“Administrative burden” is one of those phrases that always gets a reaction from the research ethics community. Although we strive daily to balance regulatory compliance, research integrity, and scientific progress, we often have investigators wanting a system with less regulatory strain. On September 22, 2016, PRIM&R provided a great resource to help identify and critically evaluate areas for improvement and move forward in that quest for balance by hosting the webinar Reducing Self-Imposed Regulatory Burden in your Animal Care and Use Program.
Speakers John Bradfield, senior director at AAALAC International, and Jennifer Perkins, director of the office of animal research oversight at UCLA, focused primarily on institutional rather than agency sources of regulatory impact, but noted that regulatory agencies tend to issue performance-based standards, leaving institutions to determine how to implement them. Often the result is excessive burden from over- or misinterpretation. Other global sources of self-imposed burden include risk aversion, “more-is-better” mindsets, universal application of all regulations, and overestimation of the benefits of policies and practices.
Perkins identified protocol review as a specific area of self-imposed burden and challenged attendees to critically review protocol forms and initial submission approval rates to find causes of unnecessary burden to both the IACUC and investigators. As a relative rookie in IACUC administration, I was particularly thankful for another simple but impactful recommendation: utilizing a standard review form for IACUC members to more consistently evaluate protocols.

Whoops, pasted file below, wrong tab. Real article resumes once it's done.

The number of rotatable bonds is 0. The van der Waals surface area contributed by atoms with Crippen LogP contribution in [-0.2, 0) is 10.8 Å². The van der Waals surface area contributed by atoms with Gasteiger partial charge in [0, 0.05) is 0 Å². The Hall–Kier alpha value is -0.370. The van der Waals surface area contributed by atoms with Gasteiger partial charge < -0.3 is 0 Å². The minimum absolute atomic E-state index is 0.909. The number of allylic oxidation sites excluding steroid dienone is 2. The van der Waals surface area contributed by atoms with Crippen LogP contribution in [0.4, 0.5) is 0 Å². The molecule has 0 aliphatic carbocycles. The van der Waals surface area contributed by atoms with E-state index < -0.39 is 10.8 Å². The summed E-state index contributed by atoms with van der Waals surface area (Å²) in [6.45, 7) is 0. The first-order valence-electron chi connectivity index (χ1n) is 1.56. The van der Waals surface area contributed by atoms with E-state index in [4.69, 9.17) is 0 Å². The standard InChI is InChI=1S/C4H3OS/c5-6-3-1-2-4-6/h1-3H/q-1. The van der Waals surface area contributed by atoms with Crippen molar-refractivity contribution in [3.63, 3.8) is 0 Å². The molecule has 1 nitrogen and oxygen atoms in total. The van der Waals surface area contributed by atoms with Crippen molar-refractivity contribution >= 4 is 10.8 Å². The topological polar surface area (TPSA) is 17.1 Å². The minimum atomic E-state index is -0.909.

On the topic of regulatory interpretation and dealing with noncompliance, Bradfield emphasized that self-imposed burden might be minimized by building in flexibility to protocols, avoiding a “police” mentality, and avoiding an overgeneralization of approaches for handling specific acts of noncompliance. Great examples of how to do this are empowering oversight personnel to help investigators address and correct honest mistakes “on-the-spot”, as well as using the Veterinary Verification and Consultation (VVC) process to quickly and easily allow PIs to make adjustments in protocols.
We can reduce self-imposed burden in our internal policies and procedures by capitalizing on expertise and familiarity with the regulations and by avoiding the mentality that an animal care and use program that exceeds the regulations is guaranteed to be a great one. Global application of all regulations to all vertebrate species without question is not required and may not actually improve animal welfare.
Finally, a simplified institutional compliance structure can alleviate self-imposed burden. For example, although the regulations mandate ongoing oversight of animal activities (post-approval monitoring), a formal program is not required. Additionally, administrative coordination of compliance committees (like IACUC and IBC), divisions, and facilities can greatly diminish institutional and investigator burden.
The webinar concluded with the take-home message that every policy, guideline, practice, and procedure we use in animal care and use programs comes at a cost, and those costs should be critically assessed before implementation. The impact on animal welfare, investigators, institutional research missions, and scientific conduct are key considerations to balance against the potential for noncompliance. Finding this balance is critical to maintaining an efficient animal care and use program that excels at ensuring ethical conduct while minimizing the burdens of compliance.
Mandy King is a Research Compliance Coordinator in the Office of Sponsored Projects Administration at Southern Illinois University and a member of PRIM&R’s Webinar Blog Squad.
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